Can I Use My Welding Helmet to View The Solar Eclipse?

A solar eclipse is a rare event that attracts attention from people in the geographical region where it’s taking place. People are often interested in viewing a solar eclipse, but watching an eclipse without the correct method of eye protection can result in permanent eye damage. It is often misleading, and incorrect information about the kind of eye-protection one can use for watching the eclipse. This is why many people go online to get answers to their queries.

Many people head to Google and search, ‘can I use my welding helmet to view the solar eclipse?’ There is no definite answer to this as there are different types of welding helmets available in the market and they offer varying levels of protection. In theory, you can use a welding helmet, but you need to be sure it has the required amount of protection from the harmful rays of the sun during the solar eclipse.

Can I use a welding helmet to watch the solar eclipse?

Welding Helmets for viewing Solar Eclipse Should be Rated Shade 12 or more

Let’s take a look at some of the things you need to keep in mind when you are thinking about using a welding helmet to view a solar eclipse.

  • The Right Shading – Make sure your welding helmet has the right shading that is needed to provide adequate protection from the rays of the sun. If your helmet has shade 12 or higher, you can use it for watching the solar eclipse. A shade 13 would be the best-suited level of protection, but a shade 14 helmet would probably be too dark.
  • Proper Coverage – The helmet should provide complete protection from the rays of the sun, and the viewing window should not be too small either. Make sure there are no cracks or gaps in the viewing window.
  • Correct Method of Viewing – Put on the helmet over your face before looking at the sun and do not take it off while you are viewing the eclipse. Turn your face away and then take off the helmet.

Why Viewing A Solar Eclipse without eye protection is Dangerous.

Eye protection is of maximum importance when trying to view solar eclipse as the rays from the sun can harm the eyes. The power of the sun is much more than the human eye can handle, and the phase of transition of the sun during the eclipse can expose the eye to sudden rays of the sun. While it is common knowledge to not stare directly at the sun, it becomes even more dangerous during the eclipse as staring at the dark phase of eclipse causes the pupil to dilate so that it can let in more light. When the sun suddenly appears from behind the moon, the eye’s pupil is already dilated, and it can damage the eye to a great extent by scorching the retinas.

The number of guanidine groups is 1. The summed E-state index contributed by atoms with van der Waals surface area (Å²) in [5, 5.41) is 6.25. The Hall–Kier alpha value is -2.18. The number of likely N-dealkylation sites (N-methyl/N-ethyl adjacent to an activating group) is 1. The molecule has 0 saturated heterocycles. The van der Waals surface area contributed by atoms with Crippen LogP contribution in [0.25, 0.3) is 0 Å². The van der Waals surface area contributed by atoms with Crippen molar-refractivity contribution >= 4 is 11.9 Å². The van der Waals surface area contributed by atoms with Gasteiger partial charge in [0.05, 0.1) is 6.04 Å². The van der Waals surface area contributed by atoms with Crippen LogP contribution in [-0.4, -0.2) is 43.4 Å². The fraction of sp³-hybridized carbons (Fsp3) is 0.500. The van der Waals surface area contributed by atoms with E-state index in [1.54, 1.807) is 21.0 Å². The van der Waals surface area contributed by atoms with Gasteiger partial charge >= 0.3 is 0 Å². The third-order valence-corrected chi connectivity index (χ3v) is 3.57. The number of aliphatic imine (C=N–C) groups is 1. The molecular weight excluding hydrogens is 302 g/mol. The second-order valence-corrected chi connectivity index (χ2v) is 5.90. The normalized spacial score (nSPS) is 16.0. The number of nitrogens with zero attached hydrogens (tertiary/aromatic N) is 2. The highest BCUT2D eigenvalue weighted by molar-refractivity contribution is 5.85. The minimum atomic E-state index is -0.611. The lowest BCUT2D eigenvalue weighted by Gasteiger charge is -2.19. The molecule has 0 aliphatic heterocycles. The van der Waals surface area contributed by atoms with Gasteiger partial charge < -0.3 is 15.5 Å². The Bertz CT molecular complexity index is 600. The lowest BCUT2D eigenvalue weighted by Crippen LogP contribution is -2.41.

NASA’s Recommendations for Viewing A Solar Eclipse

NASA offers several recommendations for viewing a solar eclipse safely without damaging your eyes. Here’s a quick look at some of the pointers offered by NASA.

  • Avoid using homemade filters as these might not offer the required protection while viewing the eclipse.
  • Make sure your viewing glasses have certification information and ISO 12312-2 international standard.
  • Avoid using equipment older than three years for viewing the solar eclipse.
  • If there are scratches or cracks in the lens of the glasses, don’t use them.
  • Avoid using ordinary dark glasses for viewing the solar eclipse.
  • Only use equipment or glasses that are certified for viewing the solar eclipse.

 

Precautions to Take While Viewing A Solar Eclipse

 

A Quality Welding Helmet Is Essential for Viewing Solar Eclipse

It is common sense that viewing an eclipse should not be taken lightly. Make sure you have all the precautions in place and if you plan to view the eclipse through a welding helmet, here are some things you should keep in mind.

  • Make sure your welding helmet is rated highly from shade 12 to shade 13.
  • If you wear glasses, you can wear the helmet over your glasses.
  • Avoid using any kind of binoculars or telescope with the welding helmet.
  • Avoid looking at the eclipse for too long.
  • Make sure you are wearing your welding helmet before looking at the eclipse.

Conclusion

To sum up, you can indeed use welding helmets to view a solar eclipse, you just have to make sure that it is rated highly from shade 12 to shade 13. Also, the helmet should be in good condition, and there should not be any scratches or blemishes on the viewing region.

Most of all, if you have any doubts about the type of equipment you should use for viewing the eclipse, you should consult an expert astronomer for better guidance. An eclipse is a rare and wonderful phenomenon, and by following proper safety guidance and quality equipment, you can view the eclipse without damaging your eyes.

 

References

https://eclipse2017.nasa.gov/safety

 

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